Saturday, April 30, 2016
Only In Your Dreams
Old myths die hard. One of them is the wild delusion of Canada as an "energy superpower."
First problem. A superpower, by definition, calls the shots. When it comes to oil production we don't call the shots. When it comes to the highest cost/highest carbon of the ersatz petroleum products, bitumen, we absolutely don't call the shots.
Sure we've got vast reserves of bitumen. Doesn't make a damned bit of difference.
In the world of oil there are two types of nations. Camp A would be the Middle Eastern producers with their fields of conventional "sweet crude" oil that can be produced, in some cases, for $3 a barrel. Those are what you can fairly call energy superpowers. They call the shots. We're feeling that right now.
Then there's Camp B which includes us. We don't have massive reserves of oil of the Middle East quality. We go after the grotty stuff that has to be mined and boiled out of the ground. That's the costly stuff.
Our oil bounty depends, as we're seeing today to our distress, on the willingness of the real energy superpower to manipulate world oil prices high enough to cover our costs and leave us a small profit - around $50 a barrel, depending on how you cook the books. We can't compete unless Camp A makes the market price we need. Economics 101.
The Saudis game the markets, they always have. That was the whole reason that OPEC was founded. It was for a collective of oil producers to exercise monopoly control. The Americans learned that in the 70s with the Arab oil embargo.
We shun monopolies as uncompetitive affronts to free market capitalism but not in this case because we, particularly Alberta, saw a magic carpet ride to vast riches and general prosperity. We became the home of the "blue eyed sheikhs."
The problem with belonging to Camp B is the constant worry about margins. The Camp A types can tolerate much lower oil prices than we can bear. To them, a 30 dollar a barrel price still yields profits. Not so for the Camp B types.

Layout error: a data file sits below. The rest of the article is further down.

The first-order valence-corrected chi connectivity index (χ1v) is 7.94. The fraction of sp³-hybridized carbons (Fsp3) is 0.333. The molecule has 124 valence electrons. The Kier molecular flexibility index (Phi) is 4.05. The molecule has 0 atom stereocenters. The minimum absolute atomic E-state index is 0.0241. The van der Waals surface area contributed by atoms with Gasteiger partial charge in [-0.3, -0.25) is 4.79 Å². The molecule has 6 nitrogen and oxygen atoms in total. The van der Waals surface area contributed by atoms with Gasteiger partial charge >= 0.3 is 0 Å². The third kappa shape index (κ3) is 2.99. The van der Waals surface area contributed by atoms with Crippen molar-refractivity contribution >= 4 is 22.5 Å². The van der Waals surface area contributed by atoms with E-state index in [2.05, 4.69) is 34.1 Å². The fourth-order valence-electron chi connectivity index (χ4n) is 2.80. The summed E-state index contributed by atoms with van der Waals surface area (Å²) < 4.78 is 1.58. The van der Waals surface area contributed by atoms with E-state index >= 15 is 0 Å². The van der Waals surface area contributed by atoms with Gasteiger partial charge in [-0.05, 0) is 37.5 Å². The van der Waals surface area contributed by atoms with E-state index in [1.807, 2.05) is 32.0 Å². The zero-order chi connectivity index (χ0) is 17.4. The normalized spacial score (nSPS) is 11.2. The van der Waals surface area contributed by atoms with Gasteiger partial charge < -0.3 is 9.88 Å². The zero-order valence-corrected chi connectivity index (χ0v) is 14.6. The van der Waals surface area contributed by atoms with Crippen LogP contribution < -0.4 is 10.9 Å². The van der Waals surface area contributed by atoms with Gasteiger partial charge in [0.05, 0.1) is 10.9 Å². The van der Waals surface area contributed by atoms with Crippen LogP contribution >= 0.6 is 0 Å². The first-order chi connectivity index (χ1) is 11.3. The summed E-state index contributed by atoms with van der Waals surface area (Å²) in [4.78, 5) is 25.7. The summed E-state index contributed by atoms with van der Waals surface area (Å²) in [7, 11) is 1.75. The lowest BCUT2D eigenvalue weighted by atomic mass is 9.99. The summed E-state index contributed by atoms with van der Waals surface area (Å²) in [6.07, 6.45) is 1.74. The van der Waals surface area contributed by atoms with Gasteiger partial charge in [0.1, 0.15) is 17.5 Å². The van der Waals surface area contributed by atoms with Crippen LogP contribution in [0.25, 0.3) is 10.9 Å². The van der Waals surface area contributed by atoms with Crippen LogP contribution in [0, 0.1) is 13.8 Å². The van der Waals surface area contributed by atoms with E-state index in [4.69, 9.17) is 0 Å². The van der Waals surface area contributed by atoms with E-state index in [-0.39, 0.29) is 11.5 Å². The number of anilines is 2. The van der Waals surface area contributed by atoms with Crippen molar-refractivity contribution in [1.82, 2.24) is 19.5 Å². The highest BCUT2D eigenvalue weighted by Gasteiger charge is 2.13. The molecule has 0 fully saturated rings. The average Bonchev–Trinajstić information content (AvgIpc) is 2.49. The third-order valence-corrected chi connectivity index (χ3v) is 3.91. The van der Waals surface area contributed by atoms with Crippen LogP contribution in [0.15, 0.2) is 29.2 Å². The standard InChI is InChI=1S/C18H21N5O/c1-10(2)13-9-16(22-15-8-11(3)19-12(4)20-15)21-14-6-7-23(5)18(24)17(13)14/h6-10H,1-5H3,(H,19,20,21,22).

As margins narrow for the Camp B crowd, we succumb to the temptation to cut corners in order to prop up an industry that turns unviable. Otherwise the energy producers might just close up shop and pursue opportunities elsewhere. What does this corner cutting look like? Ask yourself why those massive tailing ponds in Athabasca have been left to threaten one of the world's great freshwater resources, the Mackenzie River watershed. Why aren't they getting cleaned up?
Why are Alberta and Saskatchewan unwilling to refine bitumen on site? Why do they insist instead on marketing hazmat dilbit through hazmat pipelines incapable of safely conveying their toxic sludge?
A lot of this corner cutting really comes down to externalizing costs by shifting risks elsewhere. That risk is offloaded onto other provinces by putting their wilderness, their rivers and their coastal ecology at risk, essentially free of charge. These miscreants don't even pretend to have the technology much less the infrastructure to clean up a spill or the wherewithal to properly compensate those they might injure.
The arrogance of these pricks in Edmonton and Saskatoon and Ottawa is appalling and, yes, I'm referring to Rachel and Brad and Justin too. Whenever I see someone like Brad Wall utter the word "tidewater" all I can think of is backpfeifengesicht (a face badly in need of a fist).
What these leaders are doing is an act of reckless endangerment. They have no right to inflict that on us, none. We don't exist to help them maintain the pretence that bitumen is economically viable. We, however, have every right to defend ourselves and what is ours, against them and their predation.
Post script: I was motivated to write this after enduring the cringeworthy spectacle of Saskatchewan's Brad Wall whinge about "tidewater" followed by Rex Murphy's slobfest over the petro-calamity also known as Newfoundland and Labrador.